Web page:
In The Mists: Suite for Piano

This four-movement work for solo piano is a microcosm of essential “Janáček” style. It has brooding, dark moments of repose with unexpected interjections of boisterous, almost insane activity. Regardless of whether it’s a slow or fast fast movement, whether the sentiment is jolly, melancholy or manic, his music seems to have a split personality.

In The Mists is unique just in its format; all four of its movements are a similar format and all of them are, essentially, slow movements. Somehow Janáček still manages to get contrast between the four, which in itself is impressive.

The first movement, Andante, presents two starkly contrasting characters that switch between one another with little warning. The A theme is chromatic, difficult to sing, and somehow still very beautiful. It cascades into emotional outpouring, a highly active and manic B theme, made more wild by repeated, rhythmic arpeggios. You will hear lots of this effect in Janáček’s music. This B theme melts back into the A theme to round out the ABA form.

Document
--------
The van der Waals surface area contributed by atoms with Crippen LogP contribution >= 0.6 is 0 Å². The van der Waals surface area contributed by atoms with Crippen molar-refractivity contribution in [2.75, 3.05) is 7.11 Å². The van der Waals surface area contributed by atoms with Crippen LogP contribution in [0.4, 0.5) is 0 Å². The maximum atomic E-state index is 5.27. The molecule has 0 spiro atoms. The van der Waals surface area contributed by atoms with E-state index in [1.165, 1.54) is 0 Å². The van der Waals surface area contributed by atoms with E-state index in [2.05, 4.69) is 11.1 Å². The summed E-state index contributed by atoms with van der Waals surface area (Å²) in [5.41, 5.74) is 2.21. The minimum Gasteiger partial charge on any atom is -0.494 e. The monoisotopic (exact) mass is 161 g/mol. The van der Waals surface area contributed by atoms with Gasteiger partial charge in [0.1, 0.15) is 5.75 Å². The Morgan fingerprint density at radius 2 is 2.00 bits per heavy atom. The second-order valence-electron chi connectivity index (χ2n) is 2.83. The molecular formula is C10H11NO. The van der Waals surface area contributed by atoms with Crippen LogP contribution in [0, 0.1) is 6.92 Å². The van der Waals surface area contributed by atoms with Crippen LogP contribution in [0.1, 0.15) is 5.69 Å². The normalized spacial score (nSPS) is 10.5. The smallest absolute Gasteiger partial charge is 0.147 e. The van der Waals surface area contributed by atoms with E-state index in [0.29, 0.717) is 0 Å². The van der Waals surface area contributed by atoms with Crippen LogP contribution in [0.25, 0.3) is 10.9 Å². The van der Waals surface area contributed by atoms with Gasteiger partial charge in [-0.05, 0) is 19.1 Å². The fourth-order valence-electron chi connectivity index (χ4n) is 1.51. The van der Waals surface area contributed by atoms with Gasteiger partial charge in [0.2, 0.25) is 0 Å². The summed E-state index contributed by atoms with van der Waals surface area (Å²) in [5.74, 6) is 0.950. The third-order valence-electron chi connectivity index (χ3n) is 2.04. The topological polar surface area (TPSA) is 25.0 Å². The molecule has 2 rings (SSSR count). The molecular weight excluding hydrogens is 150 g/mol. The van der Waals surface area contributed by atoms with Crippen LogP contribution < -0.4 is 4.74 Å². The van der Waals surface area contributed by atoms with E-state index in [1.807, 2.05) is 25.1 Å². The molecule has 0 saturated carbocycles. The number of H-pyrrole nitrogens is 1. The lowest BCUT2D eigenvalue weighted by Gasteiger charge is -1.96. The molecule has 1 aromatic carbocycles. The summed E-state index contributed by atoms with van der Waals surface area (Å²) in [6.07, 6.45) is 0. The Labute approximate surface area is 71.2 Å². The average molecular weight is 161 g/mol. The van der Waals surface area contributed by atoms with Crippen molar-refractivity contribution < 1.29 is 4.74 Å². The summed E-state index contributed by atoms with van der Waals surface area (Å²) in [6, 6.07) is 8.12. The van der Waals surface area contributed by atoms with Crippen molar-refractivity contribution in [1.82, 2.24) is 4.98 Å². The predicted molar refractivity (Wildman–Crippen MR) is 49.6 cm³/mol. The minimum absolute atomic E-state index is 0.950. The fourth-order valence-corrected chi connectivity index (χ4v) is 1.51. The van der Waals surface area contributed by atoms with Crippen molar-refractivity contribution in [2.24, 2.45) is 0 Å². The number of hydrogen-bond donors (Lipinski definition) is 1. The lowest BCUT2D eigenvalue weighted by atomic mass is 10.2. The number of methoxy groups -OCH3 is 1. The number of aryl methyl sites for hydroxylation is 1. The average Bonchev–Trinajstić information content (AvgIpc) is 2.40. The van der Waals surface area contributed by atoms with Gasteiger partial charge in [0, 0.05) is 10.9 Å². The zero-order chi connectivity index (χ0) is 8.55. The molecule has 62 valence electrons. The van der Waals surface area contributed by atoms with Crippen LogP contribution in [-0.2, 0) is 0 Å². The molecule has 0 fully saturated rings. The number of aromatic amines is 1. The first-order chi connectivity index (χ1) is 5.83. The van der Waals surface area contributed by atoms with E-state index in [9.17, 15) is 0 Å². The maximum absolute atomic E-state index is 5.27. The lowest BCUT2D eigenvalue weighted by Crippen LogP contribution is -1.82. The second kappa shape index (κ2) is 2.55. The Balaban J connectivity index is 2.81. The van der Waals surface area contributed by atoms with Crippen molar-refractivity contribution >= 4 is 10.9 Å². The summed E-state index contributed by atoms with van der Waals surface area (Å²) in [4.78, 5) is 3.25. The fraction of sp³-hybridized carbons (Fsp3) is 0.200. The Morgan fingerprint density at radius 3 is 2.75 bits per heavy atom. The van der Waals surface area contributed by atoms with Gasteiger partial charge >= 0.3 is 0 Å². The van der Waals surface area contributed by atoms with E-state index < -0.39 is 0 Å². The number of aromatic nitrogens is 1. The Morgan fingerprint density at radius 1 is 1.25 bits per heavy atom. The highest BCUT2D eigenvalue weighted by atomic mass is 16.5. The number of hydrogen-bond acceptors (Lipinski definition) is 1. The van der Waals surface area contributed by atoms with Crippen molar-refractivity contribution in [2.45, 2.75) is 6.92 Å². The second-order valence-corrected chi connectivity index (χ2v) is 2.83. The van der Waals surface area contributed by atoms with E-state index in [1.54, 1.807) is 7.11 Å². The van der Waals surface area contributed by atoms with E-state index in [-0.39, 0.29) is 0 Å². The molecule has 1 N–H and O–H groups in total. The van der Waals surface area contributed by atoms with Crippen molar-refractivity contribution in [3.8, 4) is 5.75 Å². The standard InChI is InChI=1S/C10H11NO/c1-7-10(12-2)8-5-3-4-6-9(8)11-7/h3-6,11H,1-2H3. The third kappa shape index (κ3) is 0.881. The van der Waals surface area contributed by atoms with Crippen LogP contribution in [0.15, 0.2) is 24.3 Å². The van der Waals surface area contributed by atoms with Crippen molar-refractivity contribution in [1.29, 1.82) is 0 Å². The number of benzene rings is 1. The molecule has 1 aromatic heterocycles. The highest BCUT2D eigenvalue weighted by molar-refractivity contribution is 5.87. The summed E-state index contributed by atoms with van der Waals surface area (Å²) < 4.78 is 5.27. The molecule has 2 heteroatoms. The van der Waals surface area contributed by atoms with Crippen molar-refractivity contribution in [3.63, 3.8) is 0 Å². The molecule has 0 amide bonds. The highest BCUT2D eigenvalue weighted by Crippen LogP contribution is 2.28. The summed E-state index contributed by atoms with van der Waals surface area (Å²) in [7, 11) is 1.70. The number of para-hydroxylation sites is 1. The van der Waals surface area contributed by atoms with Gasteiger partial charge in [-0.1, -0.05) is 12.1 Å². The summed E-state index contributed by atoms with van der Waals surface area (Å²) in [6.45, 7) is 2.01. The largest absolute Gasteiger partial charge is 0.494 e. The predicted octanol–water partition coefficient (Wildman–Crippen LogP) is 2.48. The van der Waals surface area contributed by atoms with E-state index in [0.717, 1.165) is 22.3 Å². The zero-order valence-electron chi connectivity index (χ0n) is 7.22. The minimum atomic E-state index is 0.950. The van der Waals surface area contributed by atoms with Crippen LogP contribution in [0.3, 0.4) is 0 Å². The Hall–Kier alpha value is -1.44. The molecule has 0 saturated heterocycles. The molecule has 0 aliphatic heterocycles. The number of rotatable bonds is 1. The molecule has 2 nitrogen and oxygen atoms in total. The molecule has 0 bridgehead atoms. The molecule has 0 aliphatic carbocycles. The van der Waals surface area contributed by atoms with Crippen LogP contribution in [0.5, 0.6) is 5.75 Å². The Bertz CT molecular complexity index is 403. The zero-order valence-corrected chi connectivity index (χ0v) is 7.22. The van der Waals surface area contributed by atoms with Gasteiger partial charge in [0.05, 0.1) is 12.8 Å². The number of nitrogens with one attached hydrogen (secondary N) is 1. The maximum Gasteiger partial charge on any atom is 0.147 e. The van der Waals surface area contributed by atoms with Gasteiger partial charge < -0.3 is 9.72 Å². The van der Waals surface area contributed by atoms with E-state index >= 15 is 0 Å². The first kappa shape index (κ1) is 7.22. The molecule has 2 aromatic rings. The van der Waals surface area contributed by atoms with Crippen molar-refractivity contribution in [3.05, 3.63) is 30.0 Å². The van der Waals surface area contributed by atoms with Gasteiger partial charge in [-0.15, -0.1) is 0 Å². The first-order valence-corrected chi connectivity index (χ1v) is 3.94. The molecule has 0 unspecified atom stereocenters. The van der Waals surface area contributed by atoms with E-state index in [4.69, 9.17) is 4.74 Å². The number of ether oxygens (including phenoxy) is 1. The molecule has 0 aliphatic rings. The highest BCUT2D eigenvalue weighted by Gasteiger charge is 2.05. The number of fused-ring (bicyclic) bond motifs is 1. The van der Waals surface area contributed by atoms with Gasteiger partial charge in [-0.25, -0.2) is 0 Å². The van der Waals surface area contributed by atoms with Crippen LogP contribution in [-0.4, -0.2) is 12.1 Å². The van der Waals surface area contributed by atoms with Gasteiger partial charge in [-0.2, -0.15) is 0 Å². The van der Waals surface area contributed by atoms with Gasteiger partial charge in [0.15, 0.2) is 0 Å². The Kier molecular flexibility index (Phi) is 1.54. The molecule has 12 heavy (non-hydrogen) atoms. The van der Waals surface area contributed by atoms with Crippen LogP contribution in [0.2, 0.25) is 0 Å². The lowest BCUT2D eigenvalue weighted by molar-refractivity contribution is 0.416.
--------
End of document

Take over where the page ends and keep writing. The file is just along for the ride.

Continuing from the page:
The second movement, Andante, also begins with a more sombre section. This melody sounds more like a call with no response; it doesn’t fit nicely into the 4-or 8-bar phrases that we are used to hearing. Perhaps this is due to Janáček’s quirkiness, but it could also be a folk melody with a Slavic language cadence. This strange melody is cut off by a mysterious, atmospheric sound that says not all is well. This transitions slowly into another wild section of activity, but it’s very brief. The lopsided A theme and the atmospheric noise return to round out the ABA form again.